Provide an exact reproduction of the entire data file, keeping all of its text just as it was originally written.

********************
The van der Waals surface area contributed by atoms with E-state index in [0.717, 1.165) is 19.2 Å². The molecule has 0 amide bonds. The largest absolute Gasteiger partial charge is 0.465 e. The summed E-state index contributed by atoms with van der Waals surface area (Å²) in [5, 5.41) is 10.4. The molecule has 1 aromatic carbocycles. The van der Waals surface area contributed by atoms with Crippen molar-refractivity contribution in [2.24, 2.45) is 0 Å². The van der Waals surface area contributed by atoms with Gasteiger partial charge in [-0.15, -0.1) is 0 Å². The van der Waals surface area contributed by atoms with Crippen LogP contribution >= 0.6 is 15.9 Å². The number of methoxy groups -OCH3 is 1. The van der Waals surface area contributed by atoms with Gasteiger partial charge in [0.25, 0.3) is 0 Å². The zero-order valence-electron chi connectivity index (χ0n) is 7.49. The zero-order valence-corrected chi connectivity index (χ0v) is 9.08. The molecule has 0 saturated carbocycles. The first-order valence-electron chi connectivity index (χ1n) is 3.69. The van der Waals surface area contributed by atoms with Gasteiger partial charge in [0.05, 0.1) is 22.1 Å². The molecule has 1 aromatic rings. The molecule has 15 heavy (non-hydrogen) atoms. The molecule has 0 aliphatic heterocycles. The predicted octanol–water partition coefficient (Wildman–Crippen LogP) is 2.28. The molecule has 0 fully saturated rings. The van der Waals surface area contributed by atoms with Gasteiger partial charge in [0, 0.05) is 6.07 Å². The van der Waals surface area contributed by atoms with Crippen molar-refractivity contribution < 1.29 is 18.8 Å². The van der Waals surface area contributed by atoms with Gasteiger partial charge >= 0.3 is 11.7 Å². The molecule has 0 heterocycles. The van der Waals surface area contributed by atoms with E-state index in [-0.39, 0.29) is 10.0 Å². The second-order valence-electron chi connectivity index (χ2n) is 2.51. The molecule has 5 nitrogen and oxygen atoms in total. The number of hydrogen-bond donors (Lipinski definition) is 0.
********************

The van der Waals surface area contributed by atoms with E-state index in [0.717, 1.165) is 19.2 Å². The molecule has 0 amide bonds. The largest absolute Gasteiger partial charge is 0.465 e. The summed E-state index contributed by atoms with van der Waals surface area (Å²) in [5, 5.41) is 10.4. The molecule has 1 aromatic carbocycles. The van der Waals surface area contributed by atoms with Crippen molar-refractivity contribution in [2.24, 2.45) is 0 Å². The van der Waals surface area contributed by atoms with Gasteiger partial charge in [-0.15, -0.1) is 0 Å². The van der Waals surface area contributed by atoms with Crippen LogP contribution >= 0.6 is 15.9 Å². The number of methoxy groups -OCH3 is 1. The van der Waals surface area contributed by atoms with Gasteiger partial charge in [0.25, 0.3) is 0 Å². The zero-order valence-electron chi connectivity index (χ0n) is 7.49. The zero-order valence-corrected chi connectivity index (χ0v) is 9.08. The molecule has 0 saturated carbocycles. The first-order valence-electron chi connectivity index (χ1n) is 3.69. The van der Waals surface area contributed by atoms with Gasteiger partial charge in [0.05, 0.1) is 22.1 Å². The molecule has 1 aromatic rings. The molecule has 15 heavy (non-hydrogen) atoms. The molecule has 0 aliphatic heterocycles. The predicted octanol–water partition coefficient (Wildman–Crippen LogP) is 2.28. The molecule has 0 fully saturated rings. The van der Waals surface area contributed by atoms with Gasteiger partial charge in [0, 0.05) is 6.07 Å². The van der Waals surface area contributed by atoms with Crippen molar-refractivity contribution < 1.29 is 18.8 Å². The van der Waals surface area contributed by atoms with Gasteiger partial charge >= 0.3 is 11.7 Å². The molecule has 0 heterocycles. The van der Waals surface area contributed by atoms with E-state index in [-0.39, 0.29) is 10.0 Å². The second-order valence-electron chi connectivity index (χ2n) is 2.51. The molecule has 5 nitrogen and oxygen atoms in total. The number of hydrogen-bond donors (Lipinski definition) is 0.